Commodities News: The Bulls & The Bears

Commodities News

In stark contrast to the S&P 500, currently hovering just 2% below its record high, the commodities market looks bleak. Gold recently hit its 5 year low of $1,102.70 per ounce. However, countries continue to purchase gold by the ton despite its 15% year-to-date price drop. The inverse relationship between gold purchases and monetary devaluation may play a role in this. For example, as of this month, China sits the 5th largest stockpile of gold compared to other countries as its Yuan decreases in value.

Gold mining companies naturally feel the effects of the slump in the commodities market. Not only has the price of gold fallen drastically, but mining companies continue to extract more of it, adding about 1.5% per year to the current gold supply of 6 billion ounces. What makes gold a unique commodity is its low consumption rate in comparison with other commodities. The consequent increase in the supply of gold will drive prices down further, which is why some analysts remain bearish on the commodity. They further cite a currently stronger dollar to support their opinion.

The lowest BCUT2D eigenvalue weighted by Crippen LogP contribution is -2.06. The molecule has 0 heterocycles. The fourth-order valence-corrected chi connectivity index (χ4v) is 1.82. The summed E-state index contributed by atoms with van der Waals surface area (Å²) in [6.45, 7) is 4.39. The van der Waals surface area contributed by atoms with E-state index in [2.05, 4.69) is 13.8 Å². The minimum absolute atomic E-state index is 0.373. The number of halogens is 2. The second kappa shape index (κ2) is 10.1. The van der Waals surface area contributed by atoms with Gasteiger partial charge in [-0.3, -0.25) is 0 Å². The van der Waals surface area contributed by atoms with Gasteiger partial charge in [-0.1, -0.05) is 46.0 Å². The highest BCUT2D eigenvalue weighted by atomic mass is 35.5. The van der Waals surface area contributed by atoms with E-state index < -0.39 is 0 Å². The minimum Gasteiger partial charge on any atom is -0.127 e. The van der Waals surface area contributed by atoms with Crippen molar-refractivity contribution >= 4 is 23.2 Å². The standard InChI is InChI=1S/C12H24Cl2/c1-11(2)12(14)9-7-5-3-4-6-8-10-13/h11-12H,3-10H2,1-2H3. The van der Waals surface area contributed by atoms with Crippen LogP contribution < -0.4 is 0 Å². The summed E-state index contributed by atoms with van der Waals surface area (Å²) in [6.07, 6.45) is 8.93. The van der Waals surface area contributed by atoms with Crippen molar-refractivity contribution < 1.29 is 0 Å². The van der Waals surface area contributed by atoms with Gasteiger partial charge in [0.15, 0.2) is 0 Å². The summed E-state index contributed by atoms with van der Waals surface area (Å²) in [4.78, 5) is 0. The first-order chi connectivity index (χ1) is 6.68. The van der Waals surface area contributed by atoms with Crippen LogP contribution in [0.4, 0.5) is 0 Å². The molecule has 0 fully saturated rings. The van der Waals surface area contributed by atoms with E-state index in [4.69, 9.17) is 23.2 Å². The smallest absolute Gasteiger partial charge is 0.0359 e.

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Some analysts, however, have taken a bullish stance on the commodities market, including gold. While they will not claim any of the commodities that have tumbled month after month have hit rock bottom, they do believe it is time to start putting some commodities at the core of your portfolio. They may base this opinion a variety of situations happening such as the U.S.’s impending interest rate hike. They further cite the number of countries buying gold in an effort to counter their decreasing monetary valuations. Some analysts believe the low prices create an optimal time to buy, especially since other countries are working to make their currency stronger.

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